Family Histories


Beginning in 2017 I began preparing large collections of genealogical material on families that originally came from the Sicilian village of Poggioreale.  Over the next several years I have published over 30 different families or regional surname studies, all on

Copyright Statement

All of the Poggioreale family history books are published under the Creative Commons Attribution 0.0 Public Domain License © 2019 by Dr. Jeremiah P. Spence, Ph.D., or a similar open access license.

To the extent possible under law, Dr. Jeremiah P. Spence, Ph.D. has waived all copyright and related or neighboring rights to Poggioreale family history books. These books were printed in Ireland and on an independent imprint.

Common Book Collection Preface

All of the published Poggioreale family history books contain some version of the following preface:

This book is part of a series of books documenting families from the Sicilian village of Poggioreale, as well as, a few families from some of the surrounding villages, such as Salaparuta, Gibellina, and Corleone, that married the families from Poggioreale.

Poggioreale is a small village some 40 miles southwest of Palermo in a region known as the Belice Valley, which is within the province of Trapani. In the late medieval period the area belonged to the Barony of Favarella that controlled by the noble Morso family on behalf of the Sicilian King since 1524. On 16 May 1643 Gaspare of Morso was named the Prince of Poggioreale and later in 1650 Peter of Morso was named the Prince of Poggioreale, among other noble titles. Decades later a small village was constructed that at its peak was home to almost 3000 people.

In 1968 a severe earthquake struck the Belice Valley and destroyed the village Gibellina, and severely damaged many surrounding villages, including Poggioreale. Although only 30% of the buildings were destroyed, the town fathers decided it was unsafe to continue living there. So, the entire town lived in temporary barracks in a field until a new village could be constructed some seven years later. During this time many residents sent to live in Sydney, Australia where there was an existing Poggioreale community.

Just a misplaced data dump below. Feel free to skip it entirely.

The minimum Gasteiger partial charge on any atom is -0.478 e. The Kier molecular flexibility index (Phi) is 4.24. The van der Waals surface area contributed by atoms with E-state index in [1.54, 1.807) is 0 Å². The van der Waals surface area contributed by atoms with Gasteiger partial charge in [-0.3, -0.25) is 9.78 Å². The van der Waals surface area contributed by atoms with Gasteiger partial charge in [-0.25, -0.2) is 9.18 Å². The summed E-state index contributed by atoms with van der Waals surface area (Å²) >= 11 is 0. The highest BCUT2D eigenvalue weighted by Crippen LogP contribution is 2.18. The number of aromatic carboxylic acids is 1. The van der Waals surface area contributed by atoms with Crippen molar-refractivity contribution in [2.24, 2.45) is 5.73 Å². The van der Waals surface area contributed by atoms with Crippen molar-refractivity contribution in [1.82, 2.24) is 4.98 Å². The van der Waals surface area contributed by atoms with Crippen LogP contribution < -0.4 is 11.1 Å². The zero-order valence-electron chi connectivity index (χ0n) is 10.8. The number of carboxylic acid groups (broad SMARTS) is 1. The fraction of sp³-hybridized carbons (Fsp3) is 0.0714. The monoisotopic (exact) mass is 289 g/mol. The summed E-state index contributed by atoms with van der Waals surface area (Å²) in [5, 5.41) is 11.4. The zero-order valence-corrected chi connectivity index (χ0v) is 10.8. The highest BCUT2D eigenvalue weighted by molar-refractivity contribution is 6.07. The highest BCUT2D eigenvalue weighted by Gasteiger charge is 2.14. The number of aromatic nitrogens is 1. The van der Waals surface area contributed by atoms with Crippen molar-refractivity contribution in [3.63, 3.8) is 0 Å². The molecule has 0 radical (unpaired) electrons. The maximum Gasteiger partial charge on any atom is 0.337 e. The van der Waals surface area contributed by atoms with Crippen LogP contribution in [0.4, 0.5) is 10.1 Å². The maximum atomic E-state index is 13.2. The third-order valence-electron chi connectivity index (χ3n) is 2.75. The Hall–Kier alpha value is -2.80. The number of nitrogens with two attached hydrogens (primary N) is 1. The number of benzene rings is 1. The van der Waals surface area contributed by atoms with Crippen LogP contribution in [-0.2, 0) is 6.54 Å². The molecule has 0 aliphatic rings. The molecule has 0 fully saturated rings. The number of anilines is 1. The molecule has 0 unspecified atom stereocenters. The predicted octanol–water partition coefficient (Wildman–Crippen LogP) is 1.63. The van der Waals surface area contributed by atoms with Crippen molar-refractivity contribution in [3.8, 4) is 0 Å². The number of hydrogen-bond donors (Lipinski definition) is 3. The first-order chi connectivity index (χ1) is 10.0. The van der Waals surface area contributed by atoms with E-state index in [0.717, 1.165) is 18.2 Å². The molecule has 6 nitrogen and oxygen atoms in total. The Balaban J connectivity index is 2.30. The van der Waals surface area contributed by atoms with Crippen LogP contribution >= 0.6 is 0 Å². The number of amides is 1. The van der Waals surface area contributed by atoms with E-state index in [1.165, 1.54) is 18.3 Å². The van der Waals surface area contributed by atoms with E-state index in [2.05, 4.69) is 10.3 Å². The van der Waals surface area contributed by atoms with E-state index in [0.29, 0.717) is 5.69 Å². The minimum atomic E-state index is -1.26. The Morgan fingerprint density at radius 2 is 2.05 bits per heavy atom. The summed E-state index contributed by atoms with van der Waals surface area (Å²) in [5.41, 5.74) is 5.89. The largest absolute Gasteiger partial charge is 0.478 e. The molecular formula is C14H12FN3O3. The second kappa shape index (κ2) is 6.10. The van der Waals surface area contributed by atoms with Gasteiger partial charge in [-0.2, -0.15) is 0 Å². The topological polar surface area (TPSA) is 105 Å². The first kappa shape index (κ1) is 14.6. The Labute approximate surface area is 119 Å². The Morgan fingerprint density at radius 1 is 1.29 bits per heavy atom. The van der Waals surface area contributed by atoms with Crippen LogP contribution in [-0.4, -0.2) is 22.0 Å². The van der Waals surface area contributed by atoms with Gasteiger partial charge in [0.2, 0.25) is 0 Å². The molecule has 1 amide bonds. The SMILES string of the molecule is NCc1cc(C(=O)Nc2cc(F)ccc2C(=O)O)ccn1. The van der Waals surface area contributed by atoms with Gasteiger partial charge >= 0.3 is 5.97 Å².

Today, the old town or Poggioreale Vecchia is tourist attraction and the new Poggioreale is about half a mile downhill.

Beginning in 1880 many families left the village for the New World. Families settled in Houston, Texas; Bryan, Texas; Shreveport, Louisiana; New Orleans, Louisiana; Metiare, Louisiana; New York City and New Jersey region; St. Louis, Missouri. Later some families found their way to Sydney, Australia and Ontario, Canada.

I have been researching these families since the mid-1990s long before the introduction of In the summer of 2018, I had the opportunity to spend time in the village of Poggioreale with the objective to gather as much historical information as possible. To my good fortune, I stumbled across a pile short publications by Mr. Robert Lowry of Houston, who had mapped out the backgrounds of many of the larger Poggioreale families. This a useful reference for documenting some of the more distant relationships between Poggioreale families.

I have chosen to copyright this book series under the Creative Commons Attribution 0.0 Public Domain License to make clear my perspective that I do not “own” the genealogical information of our community.

Several notes on genealogical methodology, a reader should assume that any date, such as birth or death, that does not have source or citation should be considered informed estimates, and secondly both US and EU privacy laws have encouraged genealogy companies to limit access to presumably living person. If you see persons born after 1940 in the book, it was most likely either informed by an available obituary or family member.

Support open genealogy research. Funds from the sale of these books go to fund ongoing research in our community. Promote the book to you relatives.

As a matter of practice I donate copies of all of my books to major genealogical libraries, including the Texas State Library, the Clayton Library in Houston, and the Bryan Public Library, as well as, copies of all books are donated to the Comune of Poggioreale in Sicily.

Finally, none of these genealogies are complete. They are summaries of the best available information and all genealogies are on-going works in progress.

If there are additional families or descendants that should be included in future, contact me by email ([email protected]) with the details.